Additionally, these chemicals can lead to overall nutrient loss in the long term (via the University of Oklahoma State).

And finally, and perhaps most worrying, as soil fertility decreases, it can take a long time for it to return to its natural state.

In fact, one book on soil conservation estimates as long as 100 years, depending on the degree of damage, making it a fairly limited resource.

What Are Eco-Friendly Alternatives to Fast Food?

While it’s easy to say something simplistic like “don’t eat fast food”, during these economically challenging times, this might not be an option.

Rather, a more structural perspective – for instance, changes to the industry that could help make it more eco-friendly is more likely to help address the issues we’ve mentioned in the long term. 

For instance, an obvious choice is to reconsider fast food packaging itself.

A switch to packaging that uses plant-based or recyclable materials may be a viable way to cut down on waste.

But even if it were possible for this to be widely implemented, issues such as land use and agricultural emissions would still remain.

As it stands, the rise of plant-based options within the fast food industry is potentially a better possibility that may help to mitigate damage on a wider scale.

As a scientific review of the diet indicates, the switch to a plant-based diet can reduce the land use impacts of fast foods by as much as 84%. Specifically, there’s a 50-86% reduction for vegan diets and 27-84% for vegetarian diets.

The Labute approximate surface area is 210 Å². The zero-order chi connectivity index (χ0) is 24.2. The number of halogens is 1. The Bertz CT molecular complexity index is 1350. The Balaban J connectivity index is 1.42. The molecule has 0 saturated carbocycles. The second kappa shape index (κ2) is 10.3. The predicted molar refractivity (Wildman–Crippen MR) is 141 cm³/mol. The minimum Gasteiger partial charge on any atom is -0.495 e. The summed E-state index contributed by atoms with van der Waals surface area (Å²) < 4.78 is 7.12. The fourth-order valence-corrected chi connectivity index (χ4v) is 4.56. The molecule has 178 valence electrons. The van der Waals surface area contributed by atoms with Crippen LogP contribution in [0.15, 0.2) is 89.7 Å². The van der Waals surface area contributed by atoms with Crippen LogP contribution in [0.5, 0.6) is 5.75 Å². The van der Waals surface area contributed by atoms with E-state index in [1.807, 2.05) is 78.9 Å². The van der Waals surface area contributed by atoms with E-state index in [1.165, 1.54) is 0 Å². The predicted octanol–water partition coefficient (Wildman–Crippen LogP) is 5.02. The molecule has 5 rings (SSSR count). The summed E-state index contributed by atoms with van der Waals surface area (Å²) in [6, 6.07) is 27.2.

This, coupled with reductions in water use and greenhouse gasses attributed to traditional agricultural commodities such as beef, may offer an overall more sustainable fast food industry.

And this even includes highly processed foods.

In particular, they compared what would happen if consumers switched to the Beyond burger, a plant-based beef substitute, instead of a regular beef patty and still found an 87-96% reduction in emissions, water use, and land use impact.

But again, waste would still have to be a consideration if this change were possible to execute on a large scale.

However, unlike simply focusing on packaging, where the onus to switch to more sustainable choices is on the fast food industry, consumers can more readily switch to plant-based if more fast food chains make it an option, and it’s more accessible to those on a lower income.